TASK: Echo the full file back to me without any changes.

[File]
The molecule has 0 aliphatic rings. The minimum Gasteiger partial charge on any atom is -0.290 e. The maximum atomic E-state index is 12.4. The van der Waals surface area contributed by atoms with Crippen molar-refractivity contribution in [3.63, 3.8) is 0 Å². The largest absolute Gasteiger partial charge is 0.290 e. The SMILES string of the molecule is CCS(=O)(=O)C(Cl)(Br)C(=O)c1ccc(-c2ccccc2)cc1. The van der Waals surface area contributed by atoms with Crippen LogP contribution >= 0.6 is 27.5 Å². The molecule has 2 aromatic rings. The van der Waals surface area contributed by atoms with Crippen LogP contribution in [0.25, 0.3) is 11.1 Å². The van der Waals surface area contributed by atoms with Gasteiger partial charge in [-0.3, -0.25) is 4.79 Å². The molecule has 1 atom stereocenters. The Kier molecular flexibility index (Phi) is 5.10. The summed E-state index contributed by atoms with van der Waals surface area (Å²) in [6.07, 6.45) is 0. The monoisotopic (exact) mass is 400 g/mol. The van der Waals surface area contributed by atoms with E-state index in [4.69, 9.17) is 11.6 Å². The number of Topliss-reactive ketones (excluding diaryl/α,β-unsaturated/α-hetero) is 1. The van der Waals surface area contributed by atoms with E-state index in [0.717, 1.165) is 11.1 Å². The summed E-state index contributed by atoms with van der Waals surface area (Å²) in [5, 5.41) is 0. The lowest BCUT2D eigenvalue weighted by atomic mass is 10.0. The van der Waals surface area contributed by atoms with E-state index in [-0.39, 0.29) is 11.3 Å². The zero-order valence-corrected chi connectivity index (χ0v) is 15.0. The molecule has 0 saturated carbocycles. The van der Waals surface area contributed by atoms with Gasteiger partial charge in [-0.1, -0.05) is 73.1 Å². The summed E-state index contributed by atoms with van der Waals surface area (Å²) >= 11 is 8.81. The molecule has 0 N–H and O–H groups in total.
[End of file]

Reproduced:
The molecule has 0 aliphatic rings. The minimum Gasteiger partial charge on any atom is -0.290 e. The maximum atomic E-state index is 12.4. The van der Waals surface area contributed by atoms with Crippen molar-refractivity contribution in [3.63, 3.8) is 0 Å². The largest absolute Gasteiger partial charge is 0.290 e. The SMILES string of the molecule is CCS(=O)(=O)C(Cl)(Br)C(=O)c1ccc(-c2ccccc2)cc1. The van der Waals surface area contributed by atoms with Crippen LogP contribution >= 0.6 is 27.5 Å². The molecule has 2 aromatic rings. The van der Waals surface area contributed by atoms with Crippen LogP contribution in [0.25, 0.3) is 11.1 Å². The van der Waals surface area contributed by atoms with Gasteiger partial charge in [-0.3, -0.25) is 4.79 Å². The molecule has 1 atom stereocenters. The Kier molecular flexibility index (Phi) is 5.10. The summed E-state index contributed by atoms with van der Waals surface area (Å²) in [6.07, 6.45) is 0. The monoisotopic (exact) mass is 400 g/mol. The van der Waals surface area contributed by atoms with E-state index in [4.69, 9.17) is 11.6 Å². The number of Topliss-reactive ketones (excluding diaryl/α,β-unsaturated/α-hetero) is 1. The van der Waals surface area contributed by atoms with E-state index in [0.717, 1.165) is 11.1 Å². The summed E-state index contributed by atoms with van der Waals surface area (Å²) in [5, 5.41) is 0. The lowest BCUT2D eigenvalue weighted by atomic mass is 10.0. The van der Waals surface area contributed by atoms with E-state index in [-0.39, 0.29) is 11.3 Å². The zero-order valence-corrected chi connectivity index (χ0v) is 15.0. The molecule has 0 saturated carbocycles. The van der Waals surface area contributed by atoms with Gasteiger partial charge in [-0.1, -0.05) is 73.1 Å². The summed E-state index contributed by atoms with van der Waals surface area (Å²) >= 11 is 8.81. The molecule has 0 N–H and O–H groups in total.